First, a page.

This four-mile path will guide you along wooded areas, industrial business centers, residential neighborhoods, public parks and Merriam’s newest art installations, Still Time and Planting the Seeds. Winding along Merriam’s Turkey Creek, the Streamway Trail begins on the south end of Merriam at the 75th Street access point and finishes up near Waterfall Park at 51st and Merriam Drive on the north end of town. The trail also offers access points at Chatlain Park, Campbell Park and the Merriam Marketplace. Serious trail blazers can keep moving along Streamway Trail into Overland Park via Antioch Road.

If you’re ready to lace up and head out for a beautiful day of trekking the trail, be sure to check out page 17 in the new Merriam Community & Visitors Guide to learn about all the sights to see along the way. We’ve even included a tasty homemade trail mix recipe from our Parks & Recreation Director Anna Slocum.

Recipe (1)

More trail tips & helpful info:

  • Trail markers are available every 1/2 mile and emergency 911 markers are available every 1/10 mile.
  • The entire trail is paved.
  • Dog-friendly waste stations are available along the trail.
  • Hop off the trail to enjoy lunch or dinner in downtown Merriam.
  • Grab a JCPRD Trail Guide at the Merriam Visitors Bureau at 6304 E. Frontage Road.
  • Share your trail pics with @ExploreMerriam on Instagram.

 

Happy trails from the Merriam Visitors Bureau!

 

Fall Foliage in the ‘Burbs

“Autumn…the year’s last, loveliest smile.”  –William Cullen Bryant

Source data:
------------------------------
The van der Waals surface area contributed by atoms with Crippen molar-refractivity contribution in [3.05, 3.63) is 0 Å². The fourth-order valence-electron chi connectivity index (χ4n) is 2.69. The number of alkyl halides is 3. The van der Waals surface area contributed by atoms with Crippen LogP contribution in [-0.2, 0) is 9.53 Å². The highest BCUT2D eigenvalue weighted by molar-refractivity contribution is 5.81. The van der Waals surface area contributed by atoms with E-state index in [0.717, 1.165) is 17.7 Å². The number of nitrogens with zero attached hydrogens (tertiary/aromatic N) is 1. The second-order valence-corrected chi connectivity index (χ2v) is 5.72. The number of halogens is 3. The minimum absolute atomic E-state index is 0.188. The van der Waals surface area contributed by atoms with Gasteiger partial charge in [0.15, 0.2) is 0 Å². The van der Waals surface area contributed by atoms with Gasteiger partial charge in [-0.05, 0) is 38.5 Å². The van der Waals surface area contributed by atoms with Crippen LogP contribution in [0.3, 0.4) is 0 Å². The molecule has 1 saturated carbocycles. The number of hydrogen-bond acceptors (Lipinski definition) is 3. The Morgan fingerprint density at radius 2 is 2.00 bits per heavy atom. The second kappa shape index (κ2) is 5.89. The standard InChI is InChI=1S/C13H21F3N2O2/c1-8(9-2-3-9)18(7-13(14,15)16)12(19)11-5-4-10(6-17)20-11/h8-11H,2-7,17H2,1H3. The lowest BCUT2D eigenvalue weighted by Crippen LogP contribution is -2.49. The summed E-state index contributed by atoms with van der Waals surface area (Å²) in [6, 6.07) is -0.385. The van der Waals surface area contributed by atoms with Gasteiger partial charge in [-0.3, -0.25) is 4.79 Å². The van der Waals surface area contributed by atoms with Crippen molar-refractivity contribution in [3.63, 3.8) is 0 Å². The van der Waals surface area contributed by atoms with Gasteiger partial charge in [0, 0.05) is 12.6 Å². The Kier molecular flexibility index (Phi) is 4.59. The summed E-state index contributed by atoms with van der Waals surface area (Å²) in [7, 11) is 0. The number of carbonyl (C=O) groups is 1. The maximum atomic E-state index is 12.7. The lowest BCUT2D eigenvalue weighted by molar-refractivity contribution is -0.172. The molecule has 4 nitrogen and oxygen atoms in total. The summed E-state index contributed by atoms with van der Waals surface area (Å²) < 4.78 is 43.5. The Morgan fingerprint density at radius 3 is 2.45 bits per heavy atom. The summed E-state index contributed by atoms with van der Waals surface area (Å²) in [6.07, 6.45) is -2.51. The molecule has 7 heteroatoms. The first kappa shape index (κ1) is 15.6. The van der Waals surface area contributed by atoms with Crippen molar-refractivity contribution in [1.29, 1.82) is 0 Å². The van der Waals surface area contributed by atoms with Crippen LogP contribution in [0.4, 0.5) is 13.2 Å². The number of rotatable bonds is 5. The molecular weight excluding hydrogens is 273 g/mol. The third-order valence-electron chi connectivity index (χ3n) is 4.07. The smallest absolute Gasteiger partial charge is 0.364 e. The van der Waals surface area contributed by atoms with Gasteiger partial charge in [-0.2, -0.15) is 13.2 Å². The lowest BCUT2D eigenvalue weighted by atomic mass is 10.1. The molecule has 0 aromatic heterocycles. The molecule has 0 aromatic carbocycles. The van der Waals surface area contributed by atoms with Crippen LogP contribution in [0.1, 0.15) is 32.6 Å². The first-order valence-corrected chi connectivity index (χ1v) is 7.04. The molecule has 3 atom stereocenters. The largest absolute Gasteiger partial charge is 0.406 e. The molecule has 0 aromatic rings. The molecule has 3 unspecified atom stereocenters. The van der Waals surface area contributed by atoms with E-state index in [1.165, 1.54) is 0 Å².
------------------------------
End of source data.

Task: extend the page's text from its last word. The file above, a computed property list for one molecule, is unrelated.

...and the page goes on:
In less than a week, the official start to fall will be underway. The temps in Kansas, according to Weather Center, will remain in the 80’s, but we Kansans flock to our sweaters and jackets the moment a slight chill is in the air. You might think that Kansas isn’t necessarily the greatest spot to view the beautiful colors of fall. Well, while we may not have the foliage followers of the Northeastern states, we can certainly hold our own in beauty, color and fantastic weather when the leaves do begin to turn.

Here in suburban Merriam, just 10 minutes from downtown Kansas City, it can be challenging to find large swaths of foliage to gaze upon, but we are definitely full of pockets of autumn Pantones across the city. Take a peek at our favorite spots to view the changing leaves this season!

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Antioch Park, Merriam Kansas

  • Turkey Creek Streamway Trail — running along the west side of I-35 from Waterfall Park to the 75th Street access point, this 4-mile paved trail is full of trees, shrubbery, wildlife and a trickling stream for a beautiful nature walk this fall.
  • Antioch Park — the most popular park in Merriam, Antioch Park offers picturesque views of some of the most vibrant and beautiful trees in our city.